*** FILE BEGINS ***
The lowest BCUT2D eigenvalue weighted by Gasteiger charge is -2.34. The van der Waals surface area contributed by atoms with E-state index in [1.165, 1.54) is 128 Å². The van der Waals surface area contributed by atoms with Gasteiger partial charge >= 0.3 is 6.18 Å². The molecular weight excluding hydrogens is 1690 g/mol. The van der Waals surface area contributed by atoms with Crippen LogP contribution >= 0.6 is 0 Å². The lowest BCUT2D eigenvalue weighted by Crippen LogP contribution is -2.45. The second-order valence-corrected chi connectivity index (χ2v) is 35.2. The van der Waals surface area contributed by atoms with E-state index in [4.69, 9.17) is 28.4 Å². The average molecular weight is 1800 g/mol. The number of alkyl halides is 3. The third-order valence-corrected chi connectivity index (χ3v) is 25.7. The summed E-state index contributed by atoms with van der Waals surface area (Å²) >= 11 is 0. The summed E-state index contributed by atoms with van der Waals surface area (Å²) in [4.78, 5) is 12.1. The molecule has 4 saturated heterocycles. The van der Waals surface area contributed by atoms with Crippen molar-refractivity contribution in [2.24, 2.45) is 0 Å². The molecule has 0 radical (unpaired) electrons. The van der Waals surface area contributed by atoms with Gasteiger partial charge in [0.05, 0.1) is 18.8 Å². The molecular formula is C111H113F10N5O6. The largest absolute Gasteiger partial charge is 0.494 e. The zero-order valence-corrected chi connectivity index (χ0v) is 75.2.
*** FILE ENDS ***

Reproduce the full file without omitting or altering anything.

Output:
The lowest BCUT2D eigenvalue weighted by Gasteiger charge is -2.34. The van der Waals surface area contributed by atoms with E-state index in [1.165, 1.54) is 128 Å². The van der Waals surface area contributed by atoms with Gasteiger partial charge >= 0.3 is 6.18 Å². The molecular weight excluding hydrogens is 1690 g/mol. The van der Waals surface area contributed by atoms with Crippen LogP contribution >= 0.6 is 0 Å². The lowest BCUT2D eigenvalue weighted by Crippen LogP contribution is -2.45. The second-order valence-corrected chi connectivity index (χ2v) is 35.2. The van der Waals surface area contributed by atoms with E-state index in [4.69, 9.17) is 28.4 Å². The average molecular weight is 1800 g/mol. The number of alkyl halides is 3. The third-order valence-corrected chi connectivity index (χ3v) is 25.7. The summed E-state index contributed by atoms with van der Waals surface area (Å²) >= 11 is 0. The summed E-state index contributed by atoms with van der Waals surface area (Å²) in [4.78, 5) is 12.1. The molecule has 4 saturated heterocycles. The van der Waals surface area contributed by atoms with Crippen molar-refractivity contribution in [2.24, 2.45) is 0 Å². The molecule has 0 radical (unpaired) electrons. The van der Waals surface area contributed by atoms with Gasteiger partial charge in [0.05, 0.1) is 18.8 Å². The molecular formula is C111H113F10N5O6. The largest absolute Gasteiger partial charge is 0.494 e. The zero-order valence-corrected chi connectivity index (χ0v) is 75.2.